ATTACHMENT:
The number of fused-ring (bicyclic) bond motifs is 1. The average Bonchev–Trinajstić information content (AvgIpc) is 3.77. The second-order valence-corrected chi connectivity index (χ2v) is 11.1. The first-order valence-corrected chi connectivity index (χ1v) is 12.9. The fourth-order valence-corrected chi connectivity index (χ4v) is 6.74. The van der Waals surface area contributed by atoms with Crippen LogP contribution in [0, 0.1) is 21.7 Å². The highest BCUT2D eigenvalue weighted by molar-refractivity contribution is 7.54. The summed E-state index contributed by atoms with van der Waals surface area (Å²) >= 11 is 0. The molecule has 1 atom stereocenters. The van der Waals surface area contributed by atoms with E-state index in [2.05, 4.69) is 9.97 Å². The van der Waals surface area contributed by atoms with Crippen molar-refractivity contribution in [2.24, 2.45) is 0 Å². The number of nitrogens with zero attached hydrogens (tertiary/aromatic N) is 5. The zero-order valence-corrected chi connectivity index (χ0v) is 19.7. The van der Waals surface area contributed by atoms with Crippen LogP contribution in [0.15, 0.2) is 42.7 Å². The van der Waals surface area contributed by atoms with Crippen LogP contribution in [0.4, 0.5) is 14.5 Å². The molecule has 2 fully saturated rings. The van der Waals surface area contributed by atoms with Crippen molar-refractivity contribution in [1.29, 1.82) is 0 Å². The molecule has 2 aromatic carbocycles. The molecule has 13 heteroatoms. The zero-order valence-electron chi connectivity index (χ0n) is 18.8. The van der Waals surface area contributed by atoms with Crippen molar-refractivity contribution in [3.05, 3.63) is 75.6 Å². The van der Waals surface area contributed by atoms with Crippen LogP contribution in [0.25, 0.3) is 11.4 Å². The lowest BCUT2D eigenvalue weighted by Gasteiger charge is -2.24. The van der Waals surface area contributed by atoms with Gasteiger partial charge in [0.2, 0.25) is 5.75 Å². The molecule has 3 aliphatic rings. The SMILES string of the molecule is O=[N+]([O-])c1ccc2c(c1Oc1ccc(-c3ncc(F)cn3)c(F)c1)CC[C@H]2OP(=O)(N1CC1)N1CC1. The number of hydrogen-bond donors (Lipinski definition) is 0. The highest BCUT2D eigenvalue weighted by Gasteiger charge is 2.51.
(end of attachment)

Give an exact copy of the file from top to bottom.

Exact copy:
The number of fused-ring (bicyclic) bond motifs is 1. The average Bonchev–Trinajstić information content (AvgIpc) is 3.77. The second-order valence-corrected chi connectivity index (χ2v) is 11.1. The first-order valence-corrected chi connectivity index (χ1v) is 12.9. The fourth-order valence-corrected chi connectivity index (χ4v) is 6.74. The van der Waals surface area contributed by atoms with Crippen LogP contribution in [0, 0.1) is 21.7 Å². The highest BCUT2D eigenvalue weighted by molar-refractivity contribution is 7.54. The summed E-state index contributed by atoms with van der Waals surface area (Å²) >= 11 is 0. The molecule has 1 atom stereocenters. The van der Waals surface area contributed by atoms with E-state index in [2.05, 4.69) is 9.97 Å². The van der Waals surface area contributed by atoms with Crippen molar-refractivity contribution in [2.24, 2.45) is 0 Å². The number of nitrogens with zero attached hydrogens (tertiary/aromatic N) is 5. The zero-order valence-corrected chi connectivity index (χ0v) is 19.7. The van der Waals surface area contributed by atoms with Crippen LogP contribution in [0.15, 0.2) is 42.7 Å². The van der Waals surface area contributed by atoms with Crippen LogP contribution in [0.4, 0.5) is 14.5 Å². The molecule has 2 fully saturated rings. The van der Waals surface area contributed by atoms with Crippen molar-refractivity contribution in [1.29, 1.82) is 0 Å². The molecule has 2 aromatic carbocycles. The molecule has 13 heteroatoms. The zero-order valence-electron chi connectivity index (χ0n) is 18.8. The van der Waals surface area contributed by atoms with Crippen molar-refractivity contribution in [3.05, 3.63) is 75.6 Å². The van der Waals surface area contributed by atoms with Crippen LogP contribution in [0.25, 0.3) is 11.4 Å². The lowest BCUT2D eigenvalue weighted by Gasteiger charge is -2.24. The van der Waals surface area contributed by atoms with Gasteiger partial charge in [0.2, 0.25) is 5.75 Å². The molecule has 3 aliphatic rings. The SMILES string of the molecule is O=[N+]([O-])c1ccc2c(c1Oc1ccc(-c3ncc(F)cn3)c(F)c1)CC[C@H]2OP(=O)(N1CC1)N1CC1. The number of hydrogen-bond donors (Lipinski definition) is 0. The highest BCUT2D eigenvalue weighted by Gasteiger charge is 2.51.